At present, less than 5% of lithium-ion batteries are recycled globally. The existing best available technology is pyrometallurgical (i.e. high temperature treatment) and involves recycling through smelters. This method recovers metal alloys, such as copper and cobalt, but diverts critical components such as lithium to waste streams (i.e. slag from the furnace(s) in these applications). At present, slag is generally sold to the construction industry for use as road base, and lithium is not economically recoverable.
Given that the world is presently facing a near-term deficit of lithium and cobalt chemical supply for li-ion battery manufacturing, this gap emphasizes a substantial opportunity for global positive impact. This article helps answer some of the common questions regarding spent li-ion batteries and why advanced li-ion battery recycling technology is needed.
Why do lithium-ion batteries become ‘spent’?
As a battery charges and discharges, lithium ions move in and out of the anode and cathode. During this electrochemical reaction, a lithiated anode (e.g. graphite with lithium inside) and a transition metal oxide missing lithium are formed. Both the lithiated anode and transition metal oxide are very reactive. These transition materials have been scientifically proven to experience undesirable ‘parasitic reactions’ with the electrolyte solution.
The anode particularly experiences these parasitic reactions, and results in a solid product that deposits on the anode surface at nanoscale. Over time, this forms a passivating film that slows down and limits further electrochemical reactions. This reduces the lithium-ion battery’s ability to deliver energy and eventually causes the battery to become ‘spent’.
What’s the average lifetime for lithium-ion batteries?
The expected lifetime of a lithium-ion battery in large format applications (e.g. automotive, energy storage system) is typically 8 to 10 years. For small format applications such as consumer electronics (e.g. mobile phones), the expected lifetime of a lithium-ion battery is typically 2-3 years.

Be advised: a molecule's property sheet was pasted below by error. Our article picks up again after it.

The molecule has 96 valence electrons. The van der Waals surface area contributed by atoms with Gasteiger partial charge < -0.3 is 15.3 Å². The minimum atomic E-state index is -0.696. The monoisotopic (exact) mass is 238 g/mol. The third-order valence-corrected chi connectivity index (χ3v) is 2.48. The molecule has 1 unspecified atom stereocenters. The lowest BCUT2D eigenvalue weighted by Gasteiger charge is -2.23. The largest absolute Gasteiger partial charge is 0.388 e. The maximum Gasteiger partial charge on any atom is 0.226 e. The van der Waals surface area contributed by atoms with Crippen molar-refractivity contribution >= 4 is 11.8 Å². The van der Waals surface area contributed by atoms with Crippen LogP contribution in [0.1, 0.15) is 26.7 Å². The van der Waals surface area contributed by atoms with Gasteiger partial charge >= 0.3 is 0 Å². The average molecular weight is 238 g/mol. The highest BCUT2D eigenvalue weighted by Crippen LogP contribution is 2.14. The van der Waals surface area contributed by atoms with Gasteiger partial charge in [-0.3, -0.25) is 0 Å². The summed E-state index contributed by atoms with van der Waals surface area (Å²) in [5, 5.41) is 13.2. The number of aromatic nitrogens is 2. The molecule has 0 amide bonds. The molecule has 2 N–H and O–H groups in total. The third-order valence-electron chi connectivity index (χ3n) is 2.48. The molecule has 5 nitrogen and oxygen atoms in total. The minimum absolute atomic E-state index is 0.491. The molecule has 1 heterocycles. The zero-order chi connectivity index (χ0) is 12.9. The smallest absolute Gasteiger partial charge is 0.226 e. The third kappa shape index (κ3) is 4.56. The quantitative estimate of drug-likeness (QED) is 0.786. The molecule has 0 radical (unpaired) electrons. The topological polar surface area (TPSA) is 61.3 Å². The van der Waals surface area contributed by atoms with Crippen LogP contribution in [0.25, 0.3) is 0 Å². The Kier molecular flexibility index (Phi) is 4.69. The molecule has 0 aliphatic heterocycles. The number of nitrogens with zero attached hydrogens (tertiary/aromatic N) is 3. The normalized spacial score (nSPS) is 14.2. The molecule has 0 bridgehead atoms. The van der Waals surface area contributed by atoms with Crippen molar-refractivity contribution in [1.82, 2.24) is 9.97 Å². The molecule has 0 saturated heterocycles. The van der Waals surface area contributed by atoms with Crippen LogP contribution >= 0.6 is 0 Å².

How are spent lithium-ion batteries handled today?
At present, less than 5% of spent li-ion batteries are currently recycled globally. Moreover, existing li-ion battery recycling method unit economics are often unprofitable and strategic components such as lithium are not recovered.
The best available technology today is smelting or pyrometallurgy (e.g. using a furnace), which primarily recovers metal alloys (typically cobalt and copper). Via pyrometallurgy, lithium in the spent li-ion batteries is lost in the slag/waste stream from the furnace. The slag is generally sold to the construction industry for use as road base and the lithium is not recoverable economically.
Why is advanced lithium-ion battery recycling technology necessary?
The world is fast approaching a ‘wall’ of spent li-ion batteries. An estimated 11+ million tonnes of spent li-ion battery packs will be discarded between 2017 and 2030. If landfilled, toxic metals in spent li-ion batteries pose a substantial risk for soil and water. Moreover, increased greenhouse gas/CO2 emissions will be released globally if the materials contained in spent li-ion batteries are not recycled and reused.
Li-ion battery recycling is the necessary path to ensure clean air, soil and water globally. Li-Cycle™ is a recycler of li-ion batteries and has the potential to reduce GHG emissions by >1.2 billion equivalent tonnes of CO2 between 2017 and 2040.